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Heads Up: Building Independence and Resilience in Our Children

A Lower School student presents a Book Buzz during All-School Meeting.

The following message from Head of School Ben Kennedy appeared in this weekend’s Heads Up, a weekly email for Friends Academy families.

Much has been written in the last few years about rates of anxiety amongst children. The Surgeon General has described the declining mental health of children as the “crisis of our time.” It is indeed a troubling trend and one that requires our attention as adults committed to raising healthy young people who can thrive in the world.

Earlier this week, a guest essay in The New York Times caught my eye. The piece, “This Simple Fix Could Help Anxious Kids,” explores what may be an interesting relationship between freedom and anxiety. In other words, as we seek to protect our children from what we perceive to be a dangerous world, our fears – and by extension our protection – may well be fueling anxiety in our children. Alternatively, by “letting them do more things on their own,” we give them opportunities to build the resilience that they need.

This is why I smile when I see some of our youngest students hop out of the car with their belongings in the morning and shout “I love you” over their shoulder as they run to their friends and their teachers. It is why I marvel at our Lower School students sharing in front of hundreds of people at All-School Meeting (the first one is next week on Wednesday, Sept. 20). It is why I appreciate Middle School students bravely tackling Outside the Classroom experiences, whether that’s the challenge of a ropes course or the discomfort of sleeping away from home in an unfamiliar place. All of these opportunities demonstrate our willingness as adults to give our children real opportunities to do more things on their own. They also communicate to children that we trust them and that they can believe in themselves.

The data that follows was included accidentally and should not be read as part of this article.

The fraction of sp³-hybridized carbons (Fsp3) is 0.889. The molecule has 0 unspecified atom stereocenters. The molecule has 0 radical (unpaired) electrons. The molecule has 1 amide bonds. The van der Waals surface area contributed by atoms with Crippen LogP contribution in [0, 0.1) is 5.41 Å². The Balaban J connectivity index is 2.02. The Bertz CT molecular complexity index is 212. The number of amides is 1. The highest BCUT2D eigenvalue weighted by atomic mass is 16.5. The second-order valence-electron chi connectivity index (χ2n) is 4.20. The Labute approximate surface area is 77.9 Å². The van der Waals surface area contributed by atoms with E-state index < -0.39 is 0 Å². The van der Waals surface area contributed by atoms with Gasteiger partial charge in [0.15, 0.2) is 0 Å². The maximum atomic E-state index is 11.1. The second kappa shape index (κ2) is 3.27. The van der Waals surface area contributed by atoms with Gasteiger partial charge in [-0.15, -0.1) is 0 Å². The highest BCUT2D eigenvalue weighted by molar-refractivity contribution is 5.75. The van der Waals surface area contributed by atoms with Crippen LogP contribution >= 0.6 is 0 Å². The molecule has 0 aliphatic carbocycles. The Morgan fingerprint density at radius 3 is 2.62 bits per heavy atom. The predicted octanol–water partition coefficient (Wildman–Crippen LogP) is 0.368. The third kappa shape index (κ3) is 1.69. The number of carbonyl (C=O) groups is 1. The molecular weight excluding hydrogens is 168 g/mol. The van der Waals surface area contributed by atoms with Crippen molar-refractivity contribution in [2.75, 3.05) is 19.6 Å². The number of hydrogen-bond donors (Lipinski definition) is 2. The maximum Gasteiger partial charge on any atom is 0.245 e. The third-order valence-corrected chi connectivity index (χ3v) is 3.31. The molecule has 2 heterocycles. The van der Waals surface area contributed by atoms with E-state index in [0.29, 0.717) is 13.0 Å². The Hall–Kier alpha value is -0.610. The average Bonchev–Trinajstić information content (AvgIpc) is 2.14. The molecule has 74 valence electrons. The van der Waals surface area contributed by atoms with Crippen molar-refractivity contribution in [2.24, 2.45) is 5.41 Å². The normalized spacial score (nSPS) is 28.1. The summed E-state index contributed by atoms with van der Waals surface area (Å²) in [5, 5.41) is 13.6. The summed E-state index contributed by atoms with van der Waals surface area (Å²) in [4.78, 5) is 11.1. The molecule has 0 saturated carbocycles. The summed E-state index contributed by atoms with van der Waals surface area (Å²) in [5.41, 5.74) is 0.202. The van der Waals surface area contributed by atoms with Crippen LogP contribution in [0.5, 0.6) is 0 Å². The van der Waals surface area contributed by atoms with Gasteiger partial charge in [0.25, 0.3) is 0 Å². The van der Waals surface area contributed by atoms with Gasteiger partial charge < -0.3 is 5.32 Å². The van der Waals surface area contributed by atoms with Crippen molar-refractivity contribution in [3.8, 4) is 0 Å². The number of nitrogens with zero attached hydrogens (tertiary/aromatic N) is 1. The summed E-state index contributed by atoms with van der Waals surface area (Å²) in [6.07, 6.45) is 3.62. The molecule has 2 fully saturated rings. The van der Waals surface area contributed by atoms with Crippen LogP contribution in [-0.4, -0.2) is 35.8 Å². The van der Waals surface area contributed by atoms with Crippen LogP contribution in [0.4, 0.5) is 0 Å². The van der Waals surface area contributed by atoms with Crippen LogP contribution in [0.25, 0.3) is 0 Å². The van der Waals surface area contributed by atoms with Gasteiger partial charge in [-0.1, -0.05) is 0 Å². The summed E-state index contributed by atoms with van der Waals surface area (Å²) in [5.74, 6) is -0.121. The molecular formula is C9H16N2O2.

As a parent, I know how difficult it can be to balance safety with independence. My spouse and I wrestle with this when we let them walk to get ice cream by themselves, or read a trail map to meet up with us later on a mountain bike ride, or when we say goodbye to them at sleepaway camp each June. We love our children, and we have a duty to care for them. We recognize, however, that part of this duty of care is also knowing when and how to give our children meaningful and age-appropriate opportunities to step out and navigate the world.

Thank you to our parents and guardians for working together with us to strike this balance and for extending their trust – not just to FA, but to their children. With each opportunity to have agency in their own lives and take responsibility for themselves, we are working toward (in the words of our mission) cultivating a “sense of well-being needed for a lifetime of learning and personal growth.”

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